Health Secretary Matt Hancock has come under fierce criticism from a senior Tory who said plans to impose 10-year prison sentences on travellers who try to evade coronavirus quarantine rules are “utterly ridiculous”.
Sir Charles Walker, the vice chairman of the 1922 Committee of Conservative MPs, told Boris Johnson to rein in Cabinet ministers “very, very quickly”, as he also accused the Government of “robbing people of hope”.
Transport Secretary Grant Shapps had defended the “strong action” for UK nationals returning from high-risk destinations who lie about their movements as necessary to prevent new mutations of the virus entering the country.
But he faced criticism for saying it is “too soon” for Britons to book a domestic holiday, and that foreign trips will remain banned until “everybody” has had a coronavirus vaccine.
Mr Hancock announced on Tuesday that people returning to England from 33 “red list” destinations would have to pay £1,750 to quarantine for 10 days in Government-designated hotels.
Those caught lying about their movements could be fined £10,000 or jailed for 10 years under existing anti-forgery legislation, No 10 said.
But critics said the penalties are disproportionate to the offence, with former Supreme Court justice Lord Sumption arguing the penalties are more severe than those for some violent or sexual offences.
Sir Charles told Sky News: “Utterly ridiculous thing for the Secretary of State of Health to say. Are we really going to lock people up for 10 years for being dishonest about the fact that they’ve been to Portugal?
“What a stupid thing to say, I mean a really stupid thing to say, that demeans his office and his position around the Cabinet table.”
The senior backbench MP also accused Mr Shapps of making an “extraordinary” and “totally irresponsible” statement on holidays.
“What the Government is doing now is bordering on the very dangerous to be perfectly honest. It is robbing people of hope, it is robbing people of something to look forward to, and it is very, very stupid and very, very short-sighted,” Sir Charles added.
“I don’t hold the Prime Minister responsible for this but I do hold his secretaries of state responsible for this and he needs to rein them in very, very quickly.”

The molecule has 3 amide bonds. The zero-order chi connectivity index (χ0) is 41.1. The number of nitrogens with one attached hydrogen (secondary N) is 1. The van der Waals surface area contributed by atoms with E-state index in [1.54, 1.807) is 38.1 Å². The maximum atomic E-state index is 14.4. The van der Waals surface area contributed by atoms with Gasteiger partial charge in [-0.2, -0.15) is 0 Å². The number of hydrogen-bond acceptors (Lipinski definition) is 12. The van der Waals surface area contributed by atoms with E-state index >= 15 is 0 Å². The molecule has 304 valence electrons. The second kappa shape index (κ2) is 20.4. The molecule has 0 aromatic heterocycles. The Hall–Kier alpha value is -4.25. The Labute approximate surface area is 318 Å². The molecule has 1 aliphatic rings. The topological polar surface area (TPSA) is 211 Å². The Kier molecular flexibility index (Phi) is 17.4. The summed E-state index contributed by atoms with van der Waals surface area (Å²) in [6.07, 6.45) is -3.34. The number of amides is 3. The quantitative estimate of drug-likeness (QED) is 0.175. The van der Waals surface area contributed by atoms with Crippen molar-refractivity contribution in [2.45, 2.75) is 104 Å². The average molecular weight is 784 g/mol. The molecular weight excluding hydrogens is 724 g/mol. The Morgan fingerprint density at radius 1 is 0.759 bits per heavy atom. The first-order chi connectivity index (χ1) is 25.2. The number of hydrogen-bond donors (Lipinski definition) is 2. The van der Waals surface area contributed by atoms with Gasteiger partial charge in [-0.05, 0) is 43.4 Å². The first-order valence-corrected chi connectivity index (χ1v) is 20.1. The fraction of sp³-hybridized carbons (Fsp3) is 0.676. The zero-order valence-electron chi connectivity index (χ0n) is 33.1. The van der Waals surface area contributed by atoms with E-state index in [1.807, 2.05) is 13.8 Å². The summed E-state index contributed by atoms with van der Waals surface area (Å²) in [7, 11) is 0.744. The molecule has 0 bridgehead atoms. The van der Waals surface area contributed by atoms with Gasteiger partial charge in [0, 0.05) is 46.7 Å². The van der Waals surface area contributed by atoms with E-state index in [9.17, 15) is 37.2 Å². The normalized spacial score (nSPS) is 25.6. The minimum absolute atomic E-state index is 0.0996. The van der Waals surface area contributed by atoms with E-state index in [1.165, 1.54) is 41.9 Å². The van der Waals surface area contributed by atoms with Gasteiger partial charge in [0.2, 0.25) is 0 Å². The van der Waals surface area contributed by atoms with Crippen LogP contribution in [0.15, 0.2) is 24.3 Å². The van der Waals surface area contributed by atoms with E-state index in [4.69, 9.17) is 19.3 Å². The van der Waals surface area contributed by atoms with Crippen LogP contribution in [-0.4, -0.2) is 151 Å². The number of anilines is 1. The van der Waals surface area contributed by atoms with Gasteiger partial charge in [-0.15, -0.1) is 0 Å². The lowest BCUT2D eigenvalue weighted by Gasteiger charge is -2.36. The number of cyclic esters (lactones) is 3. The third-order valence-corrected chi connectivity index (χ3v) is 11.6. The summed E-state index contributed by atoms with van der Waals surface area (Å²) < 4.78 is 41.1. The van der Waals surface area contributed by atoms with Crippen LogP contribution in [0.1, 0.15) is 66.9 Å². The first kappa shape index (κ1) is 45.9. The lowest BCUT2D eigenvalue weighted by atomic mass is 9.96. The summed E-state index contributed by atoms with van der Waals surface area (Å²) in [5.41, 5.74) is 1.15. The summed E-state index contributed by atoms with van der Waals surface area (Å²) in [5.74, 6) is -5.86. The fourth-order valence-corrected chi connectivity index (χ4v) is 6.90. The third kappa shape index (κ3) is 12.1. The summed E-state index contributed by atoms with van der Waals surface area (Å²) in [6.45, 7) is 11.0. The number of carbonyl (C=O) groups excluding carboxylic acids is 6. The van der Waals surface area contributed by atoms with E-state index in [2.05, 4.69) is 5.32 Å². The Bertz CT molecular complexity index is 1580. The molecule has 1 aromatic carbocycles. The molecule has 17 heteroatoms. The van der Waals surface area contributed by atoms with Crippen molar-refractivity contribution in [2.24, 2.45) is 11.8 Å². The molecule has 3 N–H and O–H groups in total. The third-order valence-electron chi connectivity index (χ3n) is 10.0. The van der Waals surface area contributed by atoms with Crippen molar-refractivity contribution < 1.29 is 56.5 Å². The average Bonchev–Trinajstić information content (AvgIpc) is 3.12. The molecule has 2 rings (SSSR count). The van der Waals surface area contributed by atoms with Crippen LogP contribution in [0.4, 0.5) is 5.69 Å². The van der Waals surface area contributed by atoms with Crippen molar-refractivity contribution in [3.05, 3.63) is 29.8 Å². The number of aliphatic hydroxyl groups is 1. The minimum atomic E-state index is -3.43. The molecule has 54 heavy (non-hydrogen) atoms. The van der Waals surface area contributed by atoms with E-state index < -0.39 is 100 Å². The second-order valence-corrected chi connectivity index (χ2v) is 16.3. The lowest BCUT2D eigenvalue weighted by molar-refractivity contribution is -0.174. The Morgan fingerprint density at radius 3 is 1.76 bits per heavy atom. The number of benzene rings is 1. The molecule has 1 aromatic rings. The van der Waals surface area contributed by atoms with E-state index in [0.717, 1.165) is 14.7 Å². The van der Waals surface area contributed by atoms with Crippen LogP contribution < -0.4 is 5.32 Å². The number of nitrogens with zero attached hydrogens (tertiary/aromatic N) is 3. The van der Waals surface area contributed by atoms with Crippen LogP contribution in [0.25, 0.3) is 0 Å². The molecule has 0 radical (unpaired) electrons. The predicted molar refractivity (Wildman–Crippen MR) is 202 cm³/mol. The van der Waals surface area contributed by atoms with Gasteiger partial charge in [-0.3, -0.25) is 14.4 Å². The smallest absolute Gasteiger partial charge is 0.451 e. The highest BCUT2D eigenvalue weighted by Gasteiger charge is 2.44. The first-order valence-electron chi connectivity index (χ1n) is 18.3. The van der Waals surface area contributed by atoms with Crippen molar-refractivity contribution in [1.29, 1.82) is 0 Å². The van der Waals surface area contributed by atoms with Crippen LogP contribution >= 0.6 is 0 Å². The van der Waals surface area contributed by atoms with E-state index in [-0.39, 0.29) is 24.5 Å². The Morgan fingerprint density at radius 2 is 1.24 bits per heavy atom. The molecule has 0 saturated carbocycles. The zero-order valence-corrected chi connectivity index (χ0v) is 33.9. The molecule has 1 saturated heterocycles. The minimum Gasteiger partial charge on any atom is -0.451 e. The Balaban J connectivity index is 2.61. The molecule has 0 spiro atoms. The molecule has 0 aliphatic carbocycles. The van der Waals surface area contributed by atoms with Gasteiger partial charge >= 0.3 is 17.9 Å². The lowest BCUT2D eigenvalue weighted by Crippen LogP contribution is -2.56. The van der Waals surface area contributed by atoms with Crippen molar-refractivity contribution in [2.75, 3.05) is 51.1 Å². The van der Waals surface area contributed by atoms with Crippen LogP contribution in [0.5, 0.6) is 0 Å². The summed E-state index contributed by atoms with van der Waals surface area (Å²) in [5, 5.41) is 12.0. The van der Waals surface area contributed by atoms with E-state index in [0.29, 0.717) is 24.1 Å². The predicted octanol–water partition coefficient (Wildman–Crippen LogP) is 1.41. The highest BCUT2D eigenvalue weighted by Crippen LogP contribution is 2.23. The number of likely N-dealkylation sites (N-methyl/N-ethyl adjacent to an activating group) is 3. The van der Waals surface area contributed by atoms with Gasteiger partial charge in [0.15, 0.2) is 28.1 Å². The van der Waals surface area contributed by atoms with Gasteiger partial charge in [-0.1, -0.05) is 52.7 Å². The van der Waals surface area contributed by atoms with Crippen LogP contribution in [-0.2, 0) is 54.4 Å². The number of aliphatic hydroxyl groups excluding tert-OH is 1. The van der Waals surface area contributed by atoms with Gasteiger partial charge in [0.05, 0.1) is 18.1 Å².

Meanwhile, the former head of the Government legal department, Sir Jonathan Jones, tweeted: “If anyone is EVER sentenced to 10 years for lying on the form, I will eat a face mask. (A clean one, I’m not mad.)”
Former Conservative attorney general Dominic Grieve said 10-year jail terms were a “mistake” which would never actually be used by the courts.
“The reality is that nobody would get such a sentence anyway, the courts are simply not going to impose it,” he told BBC Radio 4’s Today programme.
“It’s a mistake of the Government to suggest something which is not going to happen.”
However, Mr Shapps said the public would expect strong action if lives are put at risk by people bringing dangerous new variants into the country.
“I do think it is serious if people put others in danger by deliberately misleading and saying that you weren’t in Brazil or South Africa, or one of the red list countries,” he told BBC Breakfast.
“I think the British public would expect pretty strong action because we’re not talking now just about, ‘Oh there’s a lot of coronavirus in that country and you might bring some more of it back when we already have plenty of it here’.
“What we’re talking about now are the mutations, the variants, and that is a different matter, because we don’t want to be in a situation where we later on discover that there’s a problem with vaccines.”
Downing Street said there is no requirement for MPs to vote on the move to impose jail sentences on travellers who flout the rules because they would be convicted under current laws.
“We’re using existing legislation under the Forgery and Counterfeiting Act 1981 so there’s no requirement for a vote,” the Prime Minister’s official spokesman said.
In other developments:
– Government figures show nearly one in four adults in the UK have received a coronavirus vaccine, after a 411,812 daily rise took the total number of first doses to 13,058,298.
– A further 1,001 people died within 28 days of testing positive for Covid-19 as of Wednesday, bringing the official UK death toll to 114,851.
– The Prime Minister said the nation is going “to have to get used to” being revaccinated in the autumn as fresh variants emerge, much like the need for annual boosters against seasonal flu.
– The World Health Organisation (WHO) and Unicef urged wealthy countries to avoid “self-defeating” vaccine strategies.
– Scientists advising the WHO have recommended the use of the Oxford/AstraZeneca Covid-19 vaccine in all adults.
– Using dexamethasone to treat Covid-19 patients could have saved 650,000 lives worldwide, including 12,000 Britons, an Oxford University study suggested.
In the Commons on Tuesday, Mr Hancock indicated the quarantine measures might be in place until the autumn if vaccine booster jabs are needed in response to coronavirus variants.
He told MPs that 16 hotels have been contracted to provide 4,600 rooms for the quarantine programme, which begins on Monday.
The Scottish Government is going further, requiring all international travellers arriving into Scotland to stay in a quarantine hotel.
No international flights are currently operating to Wales or Northern Ireland, but Stormont’s chief medical officer Dr Michael McBride said it is “crucially important” for the nations to work together to stall the arrival of new and concerning strains from abroad.
Travel trade organisation Abta said requiring passengers to pay for multiple tests once leisure travel is restarted would have “serious cost implications” and “hurt demand”.
A spokeswoman urged ministers to “develop a roadmap to reopen travel”.